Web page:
Note: To protect the privacy of our members, e-mail addresses have been removed from the archived messages. As a result, some links may be broken.

Find Lesson Plans on! GettyGames



From: Larry Seiler (lseiler_at_TeacherArtExchange)
Date: Fri Nov 16 2001 - 09:26:46 PST

Excessive talking is always a problem.

I begin my quarter with teachings on left brain, right brain....and how talking/laughing is a tension release which the left brain engages to escape its discomfort with right brained activity. They learn from a few exercises how the right brain is better equipped to work with shapes, color, form, drawing, etc., and that the left brain has to be lulled off to sleep.

Of course...a couple days later they conveniently forget the lesson...afterall it is more my priority they produce well and shew their best potential than theirs. However, the precedence has been set "why" I want a focused quieter environment, therefore I remove myself legitimately as the "mean evil one." From there, I conveniently build 50% of their grade as work ethic, which is further defined as "participation/effort." The students understand that my evaluation of that is observing how much of their time is sent working versus talking or horseplay. As such, a student that spends their class time focusing on their project and objectives regardless of the end product will be
rewarded for their effort and self-discipline. My argumentive premise is that art ability development is accumulative and progressive, and that the process is as important as the product. That is... the art "activity" is important.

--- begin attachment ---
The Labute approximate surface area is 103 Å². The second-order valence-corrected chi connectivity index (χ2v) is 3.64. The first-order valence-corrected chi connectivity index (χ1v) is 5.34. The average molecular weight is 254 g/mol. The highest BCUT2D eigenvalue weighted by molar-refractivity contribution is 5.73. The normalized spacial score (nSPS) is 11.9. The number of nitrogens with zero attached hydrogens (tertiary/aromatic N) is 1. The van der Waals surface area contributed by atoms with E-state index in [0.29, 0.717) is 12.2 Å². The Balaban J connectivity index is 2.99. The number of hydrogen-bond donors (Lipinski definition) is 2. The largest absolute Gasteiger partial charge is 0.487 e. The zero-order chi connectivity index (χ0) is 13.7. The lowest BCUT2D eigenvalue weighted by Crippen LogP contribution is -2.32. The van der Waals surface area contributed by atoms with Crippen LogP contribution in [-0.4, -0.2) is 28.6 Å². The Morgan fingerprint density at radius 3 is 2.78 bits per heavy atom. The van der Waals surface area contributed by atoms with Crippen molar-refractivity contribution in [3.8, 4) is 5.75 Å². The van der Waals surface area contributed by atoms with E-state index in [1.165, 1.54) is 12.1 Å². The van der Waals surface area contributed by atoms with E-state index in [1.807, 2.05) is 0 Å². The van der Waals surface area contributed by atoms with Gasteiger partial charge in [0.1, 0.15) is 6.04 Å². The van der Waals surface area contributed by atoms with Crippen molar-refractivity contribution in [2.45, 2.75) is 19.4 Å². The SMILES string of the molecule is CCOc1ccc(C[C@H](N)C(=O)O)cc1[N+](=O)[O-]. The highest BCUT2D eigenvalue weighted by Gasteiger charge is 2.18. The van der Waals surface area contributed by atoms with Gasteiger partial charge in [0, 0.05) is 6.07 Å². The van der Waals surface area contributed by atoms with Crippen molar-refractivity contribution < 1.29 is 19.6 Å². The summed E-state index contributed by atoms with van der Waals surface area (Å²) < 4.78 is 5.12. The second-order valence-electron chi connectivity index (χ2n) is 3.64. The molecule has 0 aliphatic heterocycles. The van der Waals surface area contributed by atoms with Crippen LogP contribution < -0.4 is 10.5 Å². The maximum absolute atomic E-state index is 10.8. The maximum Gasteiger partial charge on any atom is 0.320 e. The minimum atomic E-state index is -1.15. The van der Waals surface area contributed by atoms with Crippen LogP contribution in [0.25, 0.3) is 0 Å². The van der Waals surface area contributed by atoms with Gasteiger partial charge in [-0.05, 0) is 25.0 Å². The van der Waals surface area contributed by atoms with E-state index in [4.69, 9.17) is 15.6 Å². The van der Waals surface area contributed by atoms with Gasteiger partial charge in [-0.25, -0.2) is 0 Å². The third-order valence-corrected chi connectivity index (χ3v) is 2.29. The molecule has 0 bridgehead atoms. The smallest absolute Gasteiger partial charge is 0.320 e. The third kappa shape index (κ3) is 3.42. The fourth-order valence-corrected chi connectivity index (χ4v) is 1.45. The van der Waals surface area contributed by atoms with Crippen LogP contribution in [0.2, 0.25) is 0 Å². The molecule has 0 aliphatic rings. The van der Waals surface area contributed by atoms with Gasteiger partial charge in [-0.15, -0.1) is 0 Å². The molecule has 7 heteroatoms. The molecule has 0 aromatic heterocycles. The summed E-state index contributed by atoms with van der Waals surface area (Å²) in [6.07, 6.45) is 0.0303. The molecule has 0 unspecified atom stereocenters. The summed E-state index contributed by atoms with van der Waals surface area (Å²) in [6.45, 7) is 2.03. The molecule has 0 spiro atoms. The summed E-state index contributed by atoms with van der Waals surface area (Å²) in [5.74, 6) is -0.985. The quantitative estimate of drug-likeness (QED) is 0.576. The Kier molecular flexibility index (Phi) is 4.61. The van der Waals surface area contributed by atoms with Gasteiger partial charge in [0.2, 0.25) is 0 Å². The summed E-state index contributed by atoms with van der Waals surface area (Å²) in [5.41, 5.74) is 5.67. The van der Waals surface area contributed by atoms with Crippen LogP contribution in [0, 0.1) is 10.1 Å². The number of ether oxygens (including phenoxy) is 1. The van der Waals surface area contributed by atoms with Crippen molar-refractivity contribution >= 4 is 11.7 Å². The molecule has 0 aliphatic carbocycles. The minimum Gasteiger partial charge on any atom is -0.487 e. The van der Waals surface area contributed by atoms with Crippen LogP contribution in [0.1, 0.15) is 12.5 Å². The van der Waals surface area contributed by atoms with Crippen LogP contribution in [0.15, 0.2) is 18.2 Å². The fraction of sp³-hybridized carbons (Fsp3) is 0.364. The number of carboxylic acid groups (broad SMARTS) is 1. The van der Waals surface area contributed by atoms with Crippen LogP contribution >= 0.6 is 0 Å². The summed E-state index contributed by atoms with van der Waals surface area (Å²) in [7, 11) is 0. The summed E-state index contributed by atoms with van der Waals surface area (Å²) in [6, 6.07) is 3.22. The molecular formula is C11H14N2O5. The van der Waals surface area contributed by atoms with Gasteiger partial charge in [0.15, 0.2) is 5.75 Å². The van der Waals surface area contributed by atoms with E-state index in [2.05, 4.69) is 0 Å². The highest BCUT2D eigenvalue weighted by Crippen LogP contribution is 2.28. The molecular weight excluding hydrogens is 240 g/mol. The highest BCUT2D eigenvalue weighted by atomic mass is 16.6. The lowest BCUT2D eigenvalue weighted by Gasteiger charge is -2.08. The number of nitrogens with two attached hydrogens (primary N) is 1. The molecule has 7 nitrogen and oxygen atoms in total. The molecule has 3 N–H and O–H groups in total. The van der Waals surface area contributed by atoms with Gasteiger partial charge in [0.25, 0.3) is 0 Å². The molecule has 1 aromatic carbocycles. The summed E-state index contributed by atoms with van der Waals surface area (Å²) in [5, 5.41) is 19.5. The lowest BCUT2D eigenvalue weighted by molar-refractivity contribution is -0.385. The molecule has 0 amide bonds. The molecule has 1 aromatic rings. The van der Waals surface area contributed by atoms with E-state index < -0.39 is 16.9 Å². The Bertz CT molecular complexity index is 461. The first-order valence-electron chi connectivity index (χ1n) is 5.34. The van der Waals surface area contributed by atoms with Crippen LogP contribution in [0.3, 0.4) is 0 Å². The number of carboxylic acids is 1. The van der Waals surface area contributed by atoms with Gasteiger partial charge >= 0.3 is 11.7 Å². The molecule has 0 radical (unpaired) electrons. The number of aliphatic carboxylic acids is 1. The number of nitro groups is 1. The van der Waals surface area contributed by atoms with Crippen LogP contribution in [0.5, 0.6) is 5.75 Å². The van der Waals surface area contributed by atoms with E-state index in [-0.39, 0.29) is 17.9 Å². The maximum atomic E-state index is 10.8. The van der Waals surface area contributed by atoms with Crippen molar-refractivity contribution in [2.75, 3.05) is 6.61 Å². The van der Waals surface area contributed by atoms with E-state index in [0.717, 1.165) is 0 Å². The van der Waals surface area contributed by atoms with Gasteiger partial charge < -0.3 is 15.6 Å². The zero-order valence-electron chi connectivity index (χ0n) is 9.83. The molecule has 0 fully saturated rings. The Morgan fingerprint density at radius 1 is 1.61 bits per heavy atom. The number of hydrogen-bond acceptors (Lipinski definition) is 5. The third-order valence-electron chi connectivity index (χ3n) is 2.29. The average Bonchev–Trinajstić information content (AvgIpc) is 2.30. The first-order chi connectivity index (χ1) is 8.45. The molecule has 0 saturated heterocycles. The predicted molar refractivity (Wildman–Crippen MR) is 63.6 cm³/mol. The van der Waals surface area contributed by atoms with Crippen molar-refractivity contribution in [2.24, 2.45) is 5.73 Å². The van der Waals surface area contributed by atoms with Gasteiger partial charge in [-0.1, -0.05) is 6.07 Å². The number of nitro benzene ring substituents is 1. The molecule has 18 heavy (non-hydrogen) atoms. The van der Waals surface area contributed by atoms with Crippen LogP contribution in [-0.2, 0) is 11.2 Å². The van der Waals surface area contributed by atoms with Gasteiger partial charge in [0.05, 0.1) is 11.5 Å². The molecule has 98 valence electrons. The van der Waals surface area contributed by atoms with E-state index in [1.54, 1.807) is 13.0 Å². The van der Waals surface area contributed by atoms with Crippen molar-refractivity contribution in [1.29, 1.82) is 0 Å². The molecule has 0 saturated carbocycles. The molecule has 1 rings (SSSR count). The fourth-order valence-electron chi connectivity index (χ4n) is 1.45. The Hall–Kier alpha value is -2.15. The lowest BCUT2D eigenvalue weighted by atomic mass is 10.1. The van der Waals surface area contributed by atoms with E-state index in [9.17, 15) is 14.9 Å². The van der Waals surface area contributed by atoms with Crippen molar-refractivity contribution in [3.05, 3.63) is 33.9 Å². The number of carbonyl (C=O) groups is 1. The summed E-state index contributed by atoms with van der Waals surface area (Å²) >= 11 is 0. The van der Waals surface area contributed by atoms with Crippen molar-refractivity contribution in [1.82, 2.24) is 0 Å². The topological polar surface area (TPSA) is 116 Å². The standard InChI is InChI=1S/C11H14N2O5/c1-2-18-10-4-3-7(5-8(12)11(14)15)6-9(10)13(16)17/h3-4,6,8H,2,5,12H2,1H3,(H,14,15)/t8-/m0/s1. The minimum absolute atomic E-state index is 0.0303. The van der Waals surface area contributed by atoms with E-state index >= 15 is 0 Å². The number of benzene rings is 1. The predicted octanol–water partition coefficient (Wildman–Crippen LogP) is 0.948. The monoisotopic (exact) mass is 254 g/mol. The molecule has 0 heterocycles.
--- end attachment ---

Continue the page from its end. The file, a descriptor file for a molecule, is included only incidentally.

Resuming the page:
It's not fool proof by any means, because many students don't really care about grades anyway. What is nice though, is that if parents want an accounting as to why "Shelly" only got a "C" in art...the precedence is all set. Art is not an automatic "A." Sounds easy when I tell the parent that getting an "A" in art is not that difficult if the student simply spends their classtime working. It puts the sole responsibility on the student. It also removes some of the subjectivity that many feel grading art as good or bad carries by placing emphasis on classroom self-management.

With my elem classes I use the "marble" system for rewarding and earning a free day for an art video and pail of ice cream. Often peer pressure then gets me the atmosphere I want, though...I have a 5th grade class that has yet to earn any marbles. You simply get some classes like that, and it may be that the homeroom they come from gets little supportive disciplinary control there either. My intention is each year I'm here, to get a bit harder and harder with my grading as each subsequent class is more and more exposed to my expectations. Trying to supplant the notion that art making is the "fun" we are after when they say "art is fun!" is a definite effort isn't it!
Unfortunately, it begins at home...and the generations are long passed where that firm rigged hand and values existed. Our work is definitely cut out for us. I find the greatest challenge is going home as an artist at the end of the day where sometimes the behavior and attitude of those you've been around all day have done their best to belittle the value of qualitative art making. You find yourself asking if you are the only person in the world that cares about things outside of base existence? Then, for me the work of art and music becomes all that more essential so as to not allow myself to become absorbed into the messed up values of the world. I recover my sense of myself,
then go face another day. Life certainly takes on the mode of being a mission, a crusade. I raise a glass and toast you my fellow crusaders! -Larry